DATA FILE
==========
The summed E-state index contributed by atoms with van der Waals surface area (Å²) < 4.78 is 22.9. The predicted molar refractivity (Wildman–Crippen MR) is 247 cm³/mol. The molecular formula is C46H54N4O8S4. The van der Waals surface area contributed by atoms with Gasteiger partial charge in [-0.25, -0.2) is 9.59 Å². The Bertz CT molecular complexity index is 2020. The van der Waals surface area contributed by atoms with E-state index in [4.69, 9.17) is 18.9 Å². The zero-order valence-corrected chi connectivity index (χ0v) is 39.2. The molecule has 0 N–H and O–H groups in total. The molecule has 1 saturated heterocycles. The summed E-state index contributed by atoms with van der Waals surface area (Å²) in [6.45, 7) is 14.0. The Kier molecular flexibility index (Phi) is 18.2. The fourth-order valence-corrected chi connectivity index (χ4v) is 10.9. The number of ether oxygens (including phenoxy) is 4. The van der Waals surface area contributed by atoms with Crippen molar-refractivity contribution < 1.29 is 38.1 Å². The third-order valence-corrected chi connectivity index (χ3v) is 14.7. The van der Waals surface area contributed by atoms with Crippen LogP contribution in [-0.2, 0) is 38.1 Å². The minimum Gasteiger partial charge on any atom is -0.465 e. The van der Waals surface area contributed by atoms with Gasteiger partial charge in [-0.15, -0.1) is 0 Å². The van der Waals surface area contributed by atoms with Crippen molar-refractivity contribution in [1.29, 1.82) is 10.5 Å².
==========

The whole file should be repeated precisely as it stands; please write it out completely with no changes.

The summed E-state index contributed by atoms with van der Waals surface area (Å²) < 4.78 is 22.9. The predicted molar refractivity (Wildman–Crippen MR) is 247 cm³/mol. The molecular formula is C46H54N4O8S4. The van der Waals surface area contributed by atoms with Gasteiger partial charge in [-0.25, -0.2) is 9.59 Å². The Bertz CT molecular complexity index is 2020. The van der Waals surface area contributed by atoms with E-state index in [4.69, 9.17) is 18.9 Å². The zero-order valence-corrected chi connectivity index (χ0v) is 39.2. The molecule has 0 N–H and O–H groups in total. The molecule has 1 saturated heterocycles. The summed E-state index contributed by atoms with van der Waals surface area (Å²) in [6.45, 7) is 14.0. The Kier molecular flexibility index (Phi) is 18.2. The fourth-order valence-corrected chi connectivity index (χ4v) is 10.9. The number of ether oxygens (including phenoxy) is 4. The van der Waals surface area contributed by atoms with Crippen molar-refractivity contribution < 1.29 is 38.1 Å². The third-order valence-corrected chi connectivity index (χ3v) is 14.7. The van der Waals surface area contributed by atoms with Crippen LogP contribution in [-0.2, 0) is 38.1 Å². The minimum Gasteiger partial charge on any atom is -0.465 e. The van der Waals surface area contributed by atoms with Gasteiger partial charge in [-0.15, -0.1) is 0 Å². The van der Waals surface area contributed by atoms with Crippen molar-refractivity contribution in [1.29, 1.82) is 10.5 Å².